After being selected sixth overall in 1978 by Boston, Larry Bird decided to not sign with the Celtics right away and instead returned to play his final year at Indiana State. When he did join Boston, he instantly transformed the Celtics into a championship contender, leading the Celtics to the Eastern Conference Finals in his rookie year. In 1980, Boston selected power forward Kevin McHale in the draft and acquired center Robert Parrish from the Warriors to form a dominant trio that lasted over a decade. A versatile wing man who played the small forward and power forward positions, Bird's sharp shooting gave him a reputation for stepping up his performance in critical situations, and is credited with a long list of dominating games, buzzer beaters and clutch defensive plays. His multidimensional game made him a consistent triple-double threat.

Bird retired after 1992 as a 12 time All-Star, 10 All-NBA team, three time NBA All-Defensive team, three time NBA 3-point shootout champion, two time 50-40-90 club member, three time NBA MVP, three time NBA champion, and two time NBA Finals MVP. He was inducted into the Basketball Hall of Fame in 1998.

1. LeBron James

"The King" is widely considered the best all around player in the NBA today.

The first overall pick by Cleveland in 2003, LeBron James made an instant impact on the Cavaliers. With career averages of 27.5 points, 7.2 rebounds, 6.9 assists, and 1.7 steals per game, he is considered one of the most athletic and versatile players in the NBA. Being able to play all five positions, James was already formidable offensive threat and has increasingly improved as a defender as time's gone on. By his fifth season, he had already surpassed Brad Daugherty as the Cavalier's all time leading scorer and is the youngest player to score 25,000 career points. In 2007, he led Cleveland to their first NBA Finals appearance, but they were swept by San Antonio. In 2010, he left Cleveland in free agency for the Miami Heat. In his four years with the Heat, he led Miami to the NBA Finals each year with two championship in 2012 and 2013. Following his final season with the Heat, James opted out of his contract and re-joined the Cavaliers. Behind his leadership, Cleveland advanced to the Finals before losing to the Warriors in six games. Finally in 2016, James was able to lift the Cavaliers out of a 3-1 deficit in the NBA Finals to five Cleveland its first professional sports champion in 52 years.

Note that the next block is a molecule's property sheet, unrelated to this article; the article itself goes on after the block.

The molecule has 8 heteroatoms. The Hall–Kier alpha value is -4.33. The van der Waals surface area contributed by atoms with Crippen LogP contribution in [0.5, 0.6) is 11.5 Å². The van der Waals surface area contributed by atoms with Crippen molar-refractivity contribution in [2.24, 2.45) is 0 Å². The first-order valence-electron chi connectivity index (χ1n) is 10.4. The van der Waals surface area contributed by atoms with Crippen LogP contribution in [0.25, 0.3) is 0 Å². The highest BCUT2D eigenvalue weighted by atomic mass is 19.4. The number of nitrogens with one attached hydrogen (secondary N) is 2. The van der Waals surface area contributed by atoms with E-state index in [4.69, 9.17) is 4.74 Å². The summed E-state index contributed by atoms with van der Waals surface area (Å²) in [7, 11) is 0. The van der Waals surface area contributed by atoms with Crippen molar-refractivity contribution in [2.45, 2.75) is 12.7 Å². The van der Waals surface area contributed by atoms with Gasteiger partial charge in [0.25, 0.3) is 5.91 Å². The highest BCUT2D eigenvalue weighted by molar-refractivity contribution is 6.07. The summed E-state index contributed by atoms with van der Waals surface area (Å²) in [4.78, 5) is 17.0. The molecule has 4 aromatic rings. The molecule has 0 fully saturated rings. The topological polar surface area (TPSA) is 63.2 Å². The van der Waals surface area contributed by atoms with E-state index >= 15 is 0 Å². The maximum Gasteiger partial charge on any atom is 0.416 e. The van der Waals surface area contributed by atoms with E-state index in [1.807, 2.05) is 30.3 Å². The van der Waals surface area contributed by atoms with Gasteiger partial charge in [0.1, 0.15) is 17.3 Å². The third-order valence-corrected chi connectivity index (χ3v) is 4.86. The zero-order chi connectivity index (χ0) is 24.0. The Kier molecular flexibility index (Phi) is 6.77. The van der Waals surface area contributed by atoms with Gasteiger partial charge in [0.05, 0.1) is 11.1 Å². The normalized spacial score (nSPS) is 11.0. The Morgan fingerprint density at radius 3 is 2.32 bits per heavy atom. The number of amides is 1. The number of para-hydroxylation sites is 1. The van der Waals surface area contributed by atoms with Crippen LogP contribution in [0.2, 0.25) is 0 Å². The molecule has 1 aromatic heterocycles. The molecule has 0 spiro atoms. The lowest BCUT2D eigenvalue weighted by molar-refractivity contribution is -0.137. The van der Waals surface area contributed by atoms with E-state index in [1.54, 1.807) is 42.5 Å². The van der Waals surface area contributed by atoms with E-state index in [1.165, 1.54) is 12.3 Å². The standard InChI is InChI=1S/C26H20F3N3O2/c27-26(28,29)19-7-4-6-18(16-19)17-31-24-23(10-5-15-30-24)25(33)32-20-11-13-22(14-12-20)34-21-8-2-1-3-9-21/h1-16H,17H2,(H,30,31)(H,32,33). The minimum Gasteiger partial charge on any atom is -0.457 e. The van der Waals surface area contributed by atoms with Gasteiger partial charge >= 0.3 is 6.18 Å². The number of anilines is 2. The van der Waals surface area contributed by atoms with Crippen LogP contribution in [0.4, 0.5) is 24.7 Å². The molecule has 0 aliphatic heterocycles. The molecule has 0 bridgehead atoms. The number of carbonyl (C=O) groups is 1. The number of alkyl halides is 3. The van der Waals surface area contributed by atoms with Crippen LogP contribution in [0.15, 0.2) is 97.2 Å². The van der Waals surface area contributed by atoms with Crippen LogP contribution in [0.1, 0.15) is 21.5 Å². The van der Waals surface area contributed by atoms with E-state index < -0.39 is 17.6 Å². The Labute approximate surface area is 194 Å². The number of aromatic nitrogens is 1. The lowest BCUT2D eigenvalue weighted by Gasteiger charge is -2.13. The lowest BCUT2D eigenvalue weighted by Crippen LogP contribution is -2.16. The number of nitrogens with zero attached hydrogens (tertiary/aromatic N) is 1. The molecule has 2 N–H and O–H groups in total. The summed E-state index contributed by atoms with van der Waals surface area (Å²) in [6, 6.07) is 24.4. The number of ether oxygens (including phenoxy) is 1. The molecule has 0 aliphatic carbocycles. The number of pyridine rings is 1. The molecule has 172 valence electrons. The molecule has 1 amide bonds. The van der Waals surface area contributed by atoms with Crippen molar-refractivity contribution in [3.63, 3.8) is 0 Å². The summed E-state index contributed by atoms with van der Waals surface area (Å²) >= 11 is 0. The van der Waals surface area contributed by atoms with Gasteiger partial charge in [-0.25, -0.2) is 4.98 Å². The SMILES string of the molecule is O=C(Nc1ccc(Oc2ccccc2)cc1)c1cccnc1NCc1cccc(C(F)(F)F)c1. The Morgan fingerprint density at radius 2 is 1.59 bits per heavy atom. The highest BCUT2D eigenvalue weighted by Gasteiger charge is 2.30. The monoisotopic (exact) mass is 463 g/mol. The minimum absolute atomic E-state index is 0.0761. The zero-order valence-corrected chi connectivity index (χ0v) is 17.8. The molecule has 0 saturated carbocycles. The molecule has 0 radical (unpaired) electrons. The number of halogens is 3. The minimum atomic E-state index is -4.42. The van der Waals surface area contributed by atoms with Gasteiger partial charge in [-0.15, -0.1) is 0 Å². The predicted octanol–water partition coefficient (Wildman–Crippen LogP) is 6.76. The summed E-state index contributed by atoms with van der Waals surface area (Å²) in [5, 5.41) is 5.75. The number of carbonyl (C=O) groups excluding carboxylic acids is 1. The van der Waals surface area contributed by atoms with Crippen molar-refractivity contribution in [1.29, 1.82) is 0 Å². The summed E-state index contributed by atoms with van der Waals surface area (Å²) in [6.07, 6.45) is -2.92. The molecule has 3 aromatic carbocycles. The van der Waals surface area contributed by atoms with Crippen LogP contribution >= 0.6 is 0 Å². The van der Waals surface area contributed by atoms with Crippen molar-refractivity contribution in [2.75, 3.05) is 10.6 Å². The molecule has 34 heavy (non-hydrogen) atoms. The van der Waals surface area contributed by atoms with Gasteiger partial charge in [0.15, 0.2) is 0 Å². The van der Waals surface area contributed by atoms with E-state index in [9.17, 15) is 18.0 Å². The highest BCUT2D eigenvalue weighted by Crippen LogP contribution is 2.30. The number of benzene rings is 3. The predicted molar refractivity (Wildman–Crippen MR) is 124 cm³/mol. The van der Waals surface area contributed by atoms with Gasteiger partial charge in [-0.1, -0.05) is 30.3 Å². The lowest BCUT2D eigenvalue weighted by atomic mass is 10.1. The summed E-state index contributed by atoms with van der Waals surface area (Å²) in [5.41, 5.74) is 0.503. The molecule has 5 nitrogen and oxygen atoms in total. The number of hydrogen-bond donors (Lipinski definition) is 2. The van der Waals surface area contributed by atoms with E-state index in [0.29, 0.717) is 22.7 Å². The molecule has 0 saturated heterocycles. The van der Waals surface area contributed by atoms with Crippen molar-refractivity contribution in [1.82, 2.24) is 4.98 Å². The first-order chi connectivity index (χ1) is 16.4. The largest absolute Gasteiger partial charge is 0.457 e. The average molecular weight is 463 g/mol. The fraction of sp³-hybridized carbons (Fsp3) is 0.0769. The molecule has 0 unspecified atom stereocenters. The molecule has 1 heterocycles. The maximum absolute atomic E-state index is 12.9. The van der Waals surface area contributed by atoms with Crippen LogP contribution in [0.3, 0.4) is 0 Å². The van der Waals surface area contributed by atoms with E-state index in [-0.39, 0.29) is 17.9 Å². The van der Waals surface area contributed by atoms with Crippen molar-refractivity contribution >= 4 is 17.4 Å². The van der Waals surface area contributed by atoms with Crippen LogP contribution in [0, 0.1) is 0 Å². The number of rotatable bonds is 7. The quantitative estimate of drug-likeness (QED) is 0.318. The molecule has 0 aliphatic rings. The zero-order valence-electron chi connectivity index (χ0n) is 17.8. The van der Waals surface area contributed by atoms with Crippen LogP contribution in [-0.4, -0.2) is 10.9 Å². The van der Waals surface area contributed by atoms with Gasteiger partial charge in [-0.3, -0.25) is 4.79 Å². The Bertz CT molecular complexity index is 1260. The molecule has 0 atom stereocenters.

In his 14 seasons, James has been a 13 time All-Star, 12 time All-NBA team, six time NBA All-Defensive team, the Cavalier's all time leading scorer, the 2004 NBA Rookie of the Year, the 2008, NBA scoring leader, four time NBA MVP, three time NBA champion, and three time NBA Finals MVP.